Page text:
In an attempt to capitalize on the fledgling Ultimate Fighting movement—and to appease several underutilized lower-card wrestlers—the WWE set up a pseudo-mixed martial arts tournament in the spring of 1998.
Called the Brawl for all, this odd combination of boxing—kicks, elbows and headbutts were illegal—and amateur wrestling—but no ground attacks—didn’t exactly take professional wrestling by storm. In fact, it injured several competitors and ruined the reputation of yet more, including the highly touted Dr. Death, Steve Williams.
The eventual winner Bart Gunn, who finished three of his four opponents on the way to winning the tournament, was rewarded with a cheque for $75,000 and a match at SummerSlam against cult sensation Eric “Butterbean” Esch. Gunn was subsequently knocked out in 35 seconds and the whole experiment was quietly forgotten.
Both the WWE and the world of mixed martial arts are unrecognizable from their forms back then, but the question of who would win such a tournament now is still intriguing to fans.
The tournament would certainly be of a higher standard today, as many of the WWE’s wrestlers train in MMA to improve their wrestling ability and some have even competed in actual mixed-martial-arts matches.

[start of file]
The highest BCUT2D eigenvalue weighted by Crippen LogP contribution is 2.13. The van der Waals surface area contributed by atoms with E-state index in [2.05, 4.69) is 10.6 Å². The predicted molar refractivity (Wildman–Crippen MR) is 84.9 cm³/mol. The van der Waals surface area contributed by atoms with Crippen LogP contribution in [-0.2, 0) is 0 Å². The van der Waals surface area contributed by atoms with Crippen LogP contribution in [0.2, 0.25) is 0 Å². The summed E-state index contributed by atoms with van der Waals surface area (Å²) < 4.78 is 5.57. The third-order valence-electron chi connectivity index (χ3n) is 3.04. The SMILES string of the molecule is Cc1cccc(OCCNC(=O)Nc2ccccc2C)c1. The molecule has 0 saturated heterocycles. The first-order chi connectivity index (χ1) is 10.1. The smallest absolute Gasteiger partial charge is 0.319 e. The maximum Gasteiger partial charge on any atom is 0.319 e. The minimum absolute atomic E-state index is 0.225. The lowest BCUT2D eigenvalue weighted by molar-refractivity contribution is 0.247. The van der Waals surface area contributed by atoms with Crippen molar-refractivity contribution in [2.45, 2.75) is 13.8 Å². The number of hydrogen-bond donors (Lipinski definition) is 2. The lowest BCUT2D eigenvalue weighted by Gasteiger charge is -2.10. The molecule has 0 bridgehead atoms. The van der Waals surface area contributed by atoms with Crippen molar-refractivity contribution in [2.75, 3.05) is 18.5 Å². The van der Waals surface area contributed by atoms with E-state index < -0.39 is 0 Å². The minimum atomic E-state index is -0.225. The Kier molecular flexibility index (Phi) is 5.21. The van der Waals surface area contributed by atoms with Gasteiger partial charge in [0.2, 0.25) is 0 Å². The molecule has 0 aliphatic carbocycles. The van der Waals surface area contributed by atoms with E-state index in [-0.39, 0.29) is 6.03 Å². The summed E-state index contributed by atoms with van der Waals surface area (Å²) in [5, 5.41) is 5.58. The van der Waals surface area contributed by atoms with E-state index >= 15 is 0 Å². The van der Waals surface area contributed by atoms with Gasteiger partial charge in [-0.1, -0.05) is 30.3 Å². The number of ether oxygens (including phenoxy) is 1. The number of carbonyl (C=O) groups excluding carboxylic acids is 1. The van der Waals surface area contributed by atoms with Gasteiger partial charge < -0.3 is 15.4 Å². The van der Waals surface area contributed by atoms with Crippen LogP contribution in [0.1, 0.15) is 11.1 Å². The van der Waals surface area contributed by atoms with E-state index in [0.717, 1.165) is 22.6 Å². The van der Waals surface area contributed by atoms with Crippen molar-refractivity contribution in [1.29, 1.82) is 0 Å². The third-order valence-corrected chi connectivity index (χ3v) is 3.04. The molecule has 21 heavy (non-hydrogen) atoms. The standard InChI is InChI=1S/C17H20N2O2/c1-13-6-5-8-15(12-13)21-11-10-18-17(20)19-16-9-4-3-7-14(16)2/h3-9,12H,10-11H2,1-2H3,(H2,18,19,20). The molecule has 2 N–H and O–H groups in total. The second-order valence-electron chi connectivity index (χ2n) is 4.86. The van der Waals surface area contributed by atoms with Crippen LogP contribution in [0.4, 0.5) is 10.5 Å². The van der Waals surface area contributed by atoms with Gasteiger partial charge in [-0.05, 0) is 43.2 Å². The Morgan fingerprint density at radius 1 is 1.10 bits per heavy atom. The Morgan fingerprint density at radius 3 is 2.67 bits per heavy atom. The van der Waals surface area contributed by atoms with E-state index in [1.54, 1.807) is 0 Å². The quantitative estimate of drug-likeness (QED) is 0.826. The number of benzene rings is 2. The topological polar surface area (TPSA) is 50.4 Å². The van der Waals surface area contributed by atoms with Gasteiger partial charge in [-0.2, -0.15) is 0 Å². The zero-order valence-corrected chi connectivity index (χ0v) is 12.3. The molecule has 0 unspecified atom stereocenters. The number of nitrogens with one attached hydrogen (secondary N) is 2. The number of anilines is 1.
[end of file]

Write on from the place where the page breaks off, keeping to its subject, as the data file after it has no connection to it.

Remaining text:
The general public’s better understanding of mixed martial arts would likely see a second reincarnation of Brawl for All follow the unified rules of MMA, which is the standard rule-set observed across North America.
It still wouldn’t be a good idea to actually run the tournament, as injuries and the potential for embarrassment that arose in the inaugural contest would surely be repeated. Yet these practical issues cannot stop the questions over who would win such a tournament now.
Here are the 10 most likely candidates to win a Brawl for All if it did happen.